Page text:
It will be the sixth IMOCA in the “PRB” saga, a sponsor that has been linked to the Vendée Globe single-handed, non-stop around the world sailing regatta since its second edition in 1992-1993. Being his patrons Jean-Yves Hasselin, he managed to finish in seventh position out of a total of fifteen participants, eight dropped out; Isabelle Autissier in 1996-1997, who had to abandon the regatta due to a broken rudder. In 2000-2001 Michel Desjoyeaux wins the Vendée Globe and shortens the hundred days of regatta by finishing in 93 days, 3 hours and 57 minutes; Vincent Riou also won it in 2004-2005 with the same boat, improving Desjoyeaux's time by six days less. In 2008-2009 Vincent Riou had to retire at Cape Horn due to a broken mast, having previously recovered Jean Le Cam alive, an action that was rewarded by the Vendée Globe Organization with a third place.
In 2012-2013, Riou also had to withdraw from the regatta when he was sailing near the coast of Brazil due to an impact with a drifting floating metal buoy, which caused the breakage of one of the outtriger shrouds (deck crossbar for lateral support). mast) to starboard and damage to the side of the ship; as in 2016-2017 she due to damage to the pivoting keel after fifteen days of regatta. And in the last edition, held in 2020-2021, Kevin Escoffier was forced to leave due to the sinking of the sailboat when he was sailing southwest of the Cape of Good Hope, being rescued alive by Jean Le Cam.
Escoffier is proud to have, as he puts it, the "honor" of representing PRB, the longest running commercial sponsor in IMOCA history, with 30 years of uninterrupted support from great sailors in the Class, including Isabelle Autissier and the winners consecutive Vendée Globe races Michel Desjoyeaux and Vincent Riou, who has been taking a keen interest in the new project. Escoffier recalled that PRB president Jean-Jacques Laurent had informed him, even while he was still on Le Cam's ship in the Southern Ocean, that the sponsorship would continue with a new ship.
For better or for worse, in the face of adversity, the PRB company continued to be linked to ocean sailing, making the decision to build a new IMOCA OPEN 60 to be at the start of the next edition of the Vendée Globe in 2024 skippered by Kevin Escoffier .
Regarding the designers who have drawn the lines of the different IMOCA "PRB", these have been created by Paul Lucas, Finot-Conq, Farr Yacht Design, Van Peteghem Lauriot-Prévost, Guillaume Verdie who has launched a proposal that recalls to the concept that Sam Manuard used with L'Occitane en Provence for the 2020-2021 edition with a “spathulate” bow and huge foils that come out of the waterline.
Verdier has accentuated the shapes of the hull for the "PRB" with a redan on the upper part of her sides and more pronounced edges from the stern to the stem at the bow, with a closed cabin from the base of the mast to the stern just forward of the mainsail sheet rail.
For Escoffier, there are two essential watchwords: versatility and reliability. The Verdier plan has also undergone significant changes for this purpose. Above all, because, as the last Vendée Globe showed, each circumnavigation of the world is different in terms of weather conditions, so it is not about making a boat that is too typical. Kevin Escoffier wants to ensure ample capacity to exploit his 60' whatever the conditions encountered.
"The objective is to have a versatile, reliable boat with a controlled mass. We will accept losing a little due to flat seas in light winds to gain performance in a formed sea and in stronger winds. I had the opportunity to participate in the construction of different boats. I also sailed a lot in the last PRB. These are references in terms of sensations, behavior at sea. These experiences will obviously serve me and will be valuable in the construction of PRB. Our Verdier plan will be in line with LinkedOut (6th in the Vendée Globe with Thomas Ruyant) and Apivia (2nd in the Vendée Globe with Charlie Dalin). It will be an evolution of these boats that will obviously integrate the gauge changes", comments Kevin.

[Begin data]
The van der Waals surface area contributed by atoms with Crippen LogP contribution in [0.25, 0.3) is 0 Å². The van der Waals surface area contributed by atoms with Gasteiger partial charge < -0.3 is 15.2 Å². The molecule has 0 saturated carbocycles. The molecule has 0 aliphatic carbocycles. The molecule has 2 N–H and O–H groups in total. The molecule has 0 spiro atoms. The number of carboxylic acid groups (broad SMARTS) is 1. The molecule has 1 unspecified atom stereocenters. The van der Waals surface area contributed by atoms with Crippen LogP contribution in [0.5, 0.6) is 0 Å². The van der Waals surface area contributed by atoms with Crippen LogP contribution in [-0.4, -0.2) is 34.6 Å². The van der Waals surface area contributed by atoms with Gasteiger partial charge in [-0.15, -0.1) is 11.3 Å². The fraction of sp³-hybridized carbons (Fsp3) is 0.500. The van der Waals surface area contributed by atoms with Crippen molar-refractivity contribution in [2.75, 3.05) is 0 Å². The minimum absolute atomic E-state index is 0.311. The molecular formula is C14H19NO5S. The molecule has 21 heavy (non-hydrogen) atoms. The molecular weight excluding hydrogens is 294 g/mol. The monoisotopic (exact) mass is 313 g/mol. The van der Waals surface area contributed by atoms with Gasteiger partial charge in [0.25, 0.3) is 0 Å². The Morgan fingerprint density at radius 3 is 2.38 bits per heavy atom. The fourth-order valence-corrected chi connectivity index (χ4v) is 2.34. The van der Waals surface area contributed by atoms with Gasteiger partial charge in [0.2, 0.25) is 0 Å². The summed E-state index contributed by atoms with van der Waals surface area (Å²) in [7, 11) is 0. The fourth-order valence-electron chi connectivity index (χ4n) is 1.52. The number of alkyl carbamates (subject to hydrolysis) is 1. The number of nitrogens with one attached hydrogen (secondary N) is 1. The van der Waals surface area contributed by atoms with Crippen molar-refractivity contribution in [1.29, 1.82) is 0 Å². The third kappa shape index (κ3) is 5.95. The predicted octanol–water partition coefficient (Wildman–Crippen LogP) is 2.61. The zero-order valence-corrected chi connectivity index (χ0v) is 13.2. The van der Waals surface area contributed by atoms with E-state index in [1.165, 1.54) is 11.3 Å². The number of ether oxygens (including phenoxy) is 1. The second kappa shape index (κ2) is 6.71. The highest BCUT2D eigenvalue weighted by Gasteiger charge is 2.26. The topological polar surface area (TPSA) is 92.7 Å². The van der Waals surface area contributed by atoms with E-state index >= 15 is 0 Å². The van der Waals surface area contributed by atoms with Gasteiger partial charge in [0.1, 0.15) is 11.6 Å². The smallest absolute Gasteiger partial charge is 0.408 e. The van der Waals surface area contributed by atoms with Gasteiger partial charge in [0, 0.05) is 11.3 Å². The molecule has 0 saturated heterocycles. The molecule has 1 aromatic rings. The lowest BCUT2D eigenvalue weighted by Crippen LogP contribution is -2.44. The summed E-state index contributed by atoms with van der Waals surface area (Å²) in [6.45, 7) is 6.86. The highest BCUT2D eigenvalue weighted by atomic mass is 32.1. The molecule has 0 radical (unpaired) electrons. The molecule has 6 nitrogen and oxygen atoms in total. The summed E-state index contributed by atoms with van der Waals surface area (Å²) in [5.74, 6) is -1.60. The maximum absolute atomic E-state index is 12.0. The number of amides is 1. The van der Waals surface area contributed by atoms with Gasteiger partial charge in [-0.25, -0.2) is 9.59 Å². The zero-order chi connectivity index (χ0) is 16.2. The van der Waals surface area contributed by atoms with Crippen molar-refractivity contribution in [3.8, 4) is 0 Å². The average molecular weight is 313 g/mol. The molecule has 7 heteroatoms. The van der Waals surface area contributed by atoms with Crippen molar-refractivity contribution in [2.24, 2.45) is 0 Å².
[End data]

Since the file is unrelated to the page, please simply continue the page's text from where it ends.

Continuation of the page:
The bow design, in particular, is the hallmark of this generation. "Unlike the old generation IMOCAs, which have a pointed shape, the current architectural approach is to add volume to the bow. This is what we have done on the PRB with a wider and more powerful bow to prevent the boat from enter the waves. The goal was to have a monocoque that was as stable as possible and could easily handle medium speeds, we didn't design it with high speeds in mind," explains Kevin, who has opted for versatility and reliability with this new 60 '. But if the design evolves, there is something that remains unchanged on board the PRB boats, and that is the orange color, symbol of the construction products company, which this year celebrates 30 years of sponsorship in sailing.
One wonders if Escoffier, an articulate and quiet sailor, married father of two, feels pressure to continue his high-performance results as he rejoins the IMOCA fleet. But Escoffier says that the expectation of the French and international sailing public is not a problem for him. "I hope it's a good time (on this boat) and people expect things from me, but, you know, the person who puts the most pressure on my results is me," he said. "I'm the one looking for a good result when I go sailing, because I live for that; I'm happy if people have expectations of me, but in the end it's me, not them, who puts the pressure..."
All eyes will be on the first regatta that the new «PRB» will tackle in September during the Défi Azimut, prior to the Route du Rhum in November. And, it is not known if Escoffier will decide to compete in the Vendée Articque on June 12, as he does not have much time to get the boat ready.